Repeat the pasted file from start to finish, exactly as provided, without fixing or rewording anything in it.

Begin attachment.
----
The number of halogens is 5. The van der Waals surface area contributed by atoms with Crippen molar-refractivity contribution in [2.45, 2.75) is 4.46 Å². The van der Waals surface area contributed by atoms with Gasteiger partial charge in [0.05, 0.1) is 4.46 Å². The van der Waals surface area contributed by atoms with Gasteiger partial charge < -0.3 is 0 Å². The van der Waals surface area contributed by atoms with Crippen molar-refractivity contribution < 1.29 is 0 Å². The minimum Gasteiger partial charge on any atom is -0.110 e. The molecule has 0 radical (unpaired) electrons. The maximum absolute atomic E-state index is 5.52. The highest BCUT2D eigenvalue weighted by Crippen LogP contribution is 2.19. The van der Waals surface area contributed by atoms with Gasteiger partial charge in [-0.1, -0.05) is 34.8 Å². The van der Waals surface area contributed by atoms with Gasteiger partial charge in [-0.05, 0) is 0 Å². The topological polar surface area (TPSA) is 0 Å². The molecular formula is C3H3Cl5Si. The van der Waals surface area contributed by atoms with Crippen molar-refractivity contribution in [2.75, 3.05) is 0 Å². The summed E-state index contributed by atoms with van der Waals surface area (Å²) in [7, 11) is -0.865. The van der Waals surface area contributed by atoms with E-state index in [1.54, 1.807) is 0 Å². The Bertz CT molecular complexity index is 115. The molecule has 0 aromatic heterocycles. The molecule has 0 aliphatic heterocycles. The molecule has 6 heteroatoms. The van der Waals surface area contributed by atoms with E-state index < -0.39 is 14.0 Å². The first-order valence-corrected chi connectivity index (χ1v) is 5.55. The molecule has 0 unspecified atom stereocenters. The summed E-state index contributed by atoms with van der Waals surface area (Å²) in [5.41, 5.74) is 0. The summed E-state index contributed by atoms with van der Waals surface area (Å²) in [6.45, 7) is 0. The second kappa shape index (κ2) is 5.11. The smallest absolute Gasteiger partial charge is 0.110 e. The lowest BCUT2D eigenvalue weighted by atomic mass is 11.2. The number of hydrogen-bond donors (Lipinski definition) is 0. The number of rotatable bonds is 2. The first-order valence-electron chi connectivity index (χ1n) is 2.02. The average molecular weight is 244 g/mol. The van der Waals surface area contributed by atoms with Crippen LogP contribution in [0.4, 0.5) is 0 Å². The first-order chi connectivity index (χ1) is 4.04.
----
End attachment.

The number of halogens is 5. The van der Waals surface area contributed by atoms with Crippen molar-refractivity contribution in [2.45, 2.75) is 4.46 Å². The van der Waals surface area contributed by atoms with Gasteiger partial charge in [0.05, 0.1) is 4.46 Å². The van der Waals surface area contributed by atoms with Gasteiger partial charge < -0.3 is 0 Å². The van der Waals surface area contributed by atoms with Crippen molar-refractivity contribution < 1.29 is 0 Å². The minimum Gasteiger partial charge on any atom is -0.110 e. The molecule has 0 radical (unpaired) electrons. The maximum absolute atomic E-state index is 5.52. The highest BCUT2D eigenvalue weighted by Crippen LogP contribution is 2.19. The van der Waals surface area contributed by atoms with Gasteiger partial charge in [-0.1, -0.05) is 34.8 Å². The van der Waals surface area contributed by atoms with Gasteiger partial charge in [-0.05, 0) is 0 Å². The topological polar surface area (TPSA) is 0 Å². The molecular formula is C3H3Cl5Si. The van der Waals surface area contributed by atoms with Crippen molar-refractivity contribution in [2.75, 3.05) is 0 Å². The summed E-state index contributed by atoms with van der Waals surface area (Å²) in [7, 11) is -0.865. The van der Waals surface area contributed by atoms with E-state index in [1.54, 1.807) is 0 Å². The Bertz CT molecular complexity index is 115. The molecule has 0 aromatic heterocycles. The molecule has 0 aliphatic heterocycles. The molecule has 6 heteroatoms. The van der Waals surface area contributed by atoms with E-state index < -0.39 is 14.0 Å². The first-order valence-corrected chi connectivity index (χ1v) is 5.55. The molecule has 0 unspecified atom stereocenters. The summed E-state index contributed by atoms with van der Waals surface area (Å²) in [5.41, 5.74) is 0. The summed E-state index contributed by atoms with van der Waals surface area (Å²) in [6.45, 7) is 0. The second kappa shape index (κ2) is 5.11. The smallest absolute Gasteiger partial charge is 0.110 e. The lowest BCUT2D eigenvalue weighted by atomic mass is 11.2. The number of hydrogen-bond donors (Lipinski definition) is 0. The number of rotatable bonds is 2. The first-order valence-electron chi connectivity index (χ1n) is 2.02. The average molecular weight is 244 g/mol. The van der Waals surface area contributed by atoms with Crippen LogP contribution in [0.4, 0.5) is 0 Å². The first-order chi connectivity index (χ1) is 4.04.